Will Sheikh Ahmad al-Fahad al-Sabah ever be seen walking with his stocky figure, smiling and shaking hands among the Olympic movement again? The Kuwaiti leader, long touted as the most influential stakeholder in the sector, has taken another step back. In a brief press release sent out late last week, he announced his decision to withdraw from his last position as a sports official, the presidency of the Association of Asian Olympic Committees (OCA).
The reason is judicial. Prosecuted in the Geneva court on suspicion of forgery in an alleged plot against the Kuwaiti regime, Sheikh Ahmad was found guilty. The sentence was pronounced on Friday, September 10th, at the end of a trial that began some ten days earlier. The Swiss court upheld the charge against the Kuwaiti and four other people, including one of his assistants and his former English lawyer.
Sheikh Ahmad was sentenced to nearly 14 months in prison, plus a 15-month suspended sentence. He has announced that he will appeal the Geneva court’s decision to the Swiss Court of Appeal. But, his statement said, the Kuwaiti leader temporarily withdraws from the presidency of the OCA.
“I know I have done nothing. I will wait for the appeal and for my rights to be recognized” said Sheikh Ahmad as he left the court with his lawyers. “I will never stop because I am convinced that I am innocent.”
The facts date back to 2013. That year, Sheikh Ahmad presented Kuwaiti authorities with video footage showing a former prime minister, Sheikh Nasser al-Mohammed al-Sabah, and a former speaker of parliament, Jassim al-Kharafi, secretly drawing up plans for a coup against the current regime. If the facts had proven to be true, the two men would have faced the death penalty for treason.
Sheikh Nasser al-Mohammed al-Sabah and Jassim al-Kharafi retaliated by bringing charges against Sheikh Ahmad and four of his alleged accomplices. They accused the five men of faking the images and fabricating false videos.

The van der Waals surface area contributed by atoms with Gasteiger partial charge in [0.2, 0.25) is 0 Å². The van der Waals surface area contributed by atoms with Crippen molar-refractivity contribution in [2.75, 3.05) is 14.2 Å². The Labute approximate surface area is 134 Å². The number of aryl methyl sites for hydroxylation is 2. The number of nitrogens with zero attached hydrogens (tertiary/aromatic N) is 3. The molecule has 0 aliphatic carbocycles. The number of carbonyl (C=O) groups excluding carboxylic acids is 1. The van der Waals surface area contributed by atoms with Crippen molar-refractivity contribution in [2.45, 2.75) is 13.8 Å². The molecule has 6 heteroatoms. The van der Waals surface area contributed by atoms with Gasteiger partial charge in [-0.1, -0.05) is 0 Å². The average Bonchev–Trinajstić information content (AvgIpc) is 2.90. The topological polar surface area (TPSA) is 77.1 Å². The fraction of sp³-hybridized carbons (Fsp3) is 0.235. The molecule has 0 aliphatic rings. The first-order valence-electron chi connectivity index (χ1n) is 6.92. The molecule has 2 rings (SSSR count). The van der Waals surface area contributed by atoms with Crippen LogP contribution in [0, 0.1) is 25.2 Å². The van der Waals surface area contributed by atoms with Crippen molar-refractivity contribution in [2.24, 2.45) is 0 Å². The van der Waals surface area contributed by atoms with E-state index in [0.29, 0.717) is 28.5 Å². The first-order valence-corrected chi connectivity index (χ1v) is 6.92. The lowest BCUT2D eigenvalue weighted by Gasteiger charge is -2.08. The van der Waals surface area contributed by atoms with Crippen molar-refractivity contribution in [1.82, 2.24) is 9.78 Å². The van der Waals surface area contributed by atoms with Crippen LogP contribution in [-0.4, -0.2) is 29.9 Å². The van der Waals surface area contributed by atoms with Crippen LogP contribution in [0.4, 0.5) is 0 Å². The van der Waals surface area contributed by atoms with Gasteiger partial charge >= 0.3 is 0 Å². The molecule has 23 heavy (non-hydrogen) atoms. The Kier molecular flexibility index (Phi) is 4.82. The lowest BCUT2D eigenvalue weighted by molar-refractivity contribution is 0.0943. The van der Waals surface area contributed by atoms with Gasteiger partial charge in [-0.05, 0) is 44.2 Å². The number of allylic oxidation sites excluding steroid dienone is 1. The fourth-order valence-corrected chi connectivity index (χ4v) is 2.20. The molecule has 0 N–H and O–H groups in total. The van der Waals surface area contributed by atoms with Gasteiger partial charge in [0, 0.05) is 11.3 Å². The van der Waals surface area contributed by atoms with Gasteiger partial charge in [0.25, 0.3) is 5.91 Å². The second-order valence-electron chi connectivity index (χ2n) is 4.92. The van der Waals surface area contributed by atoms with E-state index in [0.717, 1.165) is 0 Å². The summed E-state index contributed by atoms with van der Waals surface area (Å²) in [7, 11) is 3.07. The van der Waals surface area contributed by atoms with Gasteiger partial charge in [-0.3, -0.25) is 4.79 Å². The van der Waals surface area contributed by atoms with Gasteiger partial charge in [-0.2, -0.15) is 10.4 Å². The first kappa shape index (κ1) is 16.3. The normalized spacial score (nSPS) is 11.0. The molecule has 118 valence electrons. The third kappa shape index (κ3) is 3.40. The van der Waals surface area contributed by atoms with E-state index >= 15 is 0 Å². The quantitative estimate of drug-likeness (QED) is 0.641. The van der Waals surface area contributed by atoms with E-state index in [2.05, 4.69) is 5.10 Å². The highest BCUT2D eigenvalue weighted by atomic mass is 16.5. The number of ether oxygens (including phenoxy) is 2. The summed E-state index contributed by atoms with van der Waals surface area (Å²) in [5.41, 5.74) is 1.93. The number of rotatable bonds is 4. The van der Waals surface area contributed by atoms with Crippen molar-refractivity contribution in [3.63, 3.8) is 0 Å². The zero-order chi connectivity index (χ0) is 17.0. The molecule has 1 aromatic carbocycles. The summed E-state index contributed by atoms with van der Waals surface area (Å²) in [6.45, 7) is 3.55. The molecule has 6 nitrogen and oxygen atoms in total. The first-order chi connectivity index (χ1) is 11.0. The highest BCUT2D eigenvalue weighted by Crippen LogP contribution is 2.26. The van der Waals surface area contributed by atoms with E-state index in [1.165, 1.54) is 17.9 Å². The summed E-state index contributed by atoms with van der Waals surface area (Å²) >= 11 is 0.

In Geneva, the panel of three Swiss judges found that the five men had participated in a staged event. It found them guilty of the charges. The sentence handed down was even harsher than the one requested by the public prosecutor, who had asked for six months in prison plus a two-year suspension.
Since his indictment in November 2018, Sheikh has never deviated from his line of defence. He has always declared himself innocent of the rigging accusations. He repeated that he was convinced of the authenticity of the videos accusing Sheikh Nasser al-Mohammed al-Sabah and Jassim al-Kharafi from the first to the last day. In 2015, he even publicly apologised for his misunderstanding on Kuwaiti television.
Disturbingly, Swiss lawyer François Carrard, a former IOC director general who is still the IOC’s legal adviser, was supposed to appear in court in Geneva during the second week of the trial to make a statement in favour of Sheikh Ahmad. But he withdrew shortly before the hearing, citing a medical reason.
At the time of his indictment, Sheikh Ahmad had chosen to withdraw from his multiple hats within the Olympic movement, including those of IOC member, President of Olympic Solidarity and President of ANOC, for the duration of the investigation. Since last Friday, his seat as president of the OCA, a body created by his own father, has been occupied in the interim by his vice-president, Raja Randhir Singh.
Is his future in the Olympic movement definitively sealed? The IOC, which has been very discreet since the beginning of the case, has soberly commented on the Swiss court’s verdict. “The decision of the court (in Geneva) is now being examined by the IOC’s ethics and compliance officer,” the Lausanne-based body said.
In recent years, the same formula had been used to refer to the cases of other IOC members involved in legal cases, including Irishman Patrick Hickey, former president of the European Olympic Committees (EOC), and Namibian Frankie Fredericks. They were never seen again.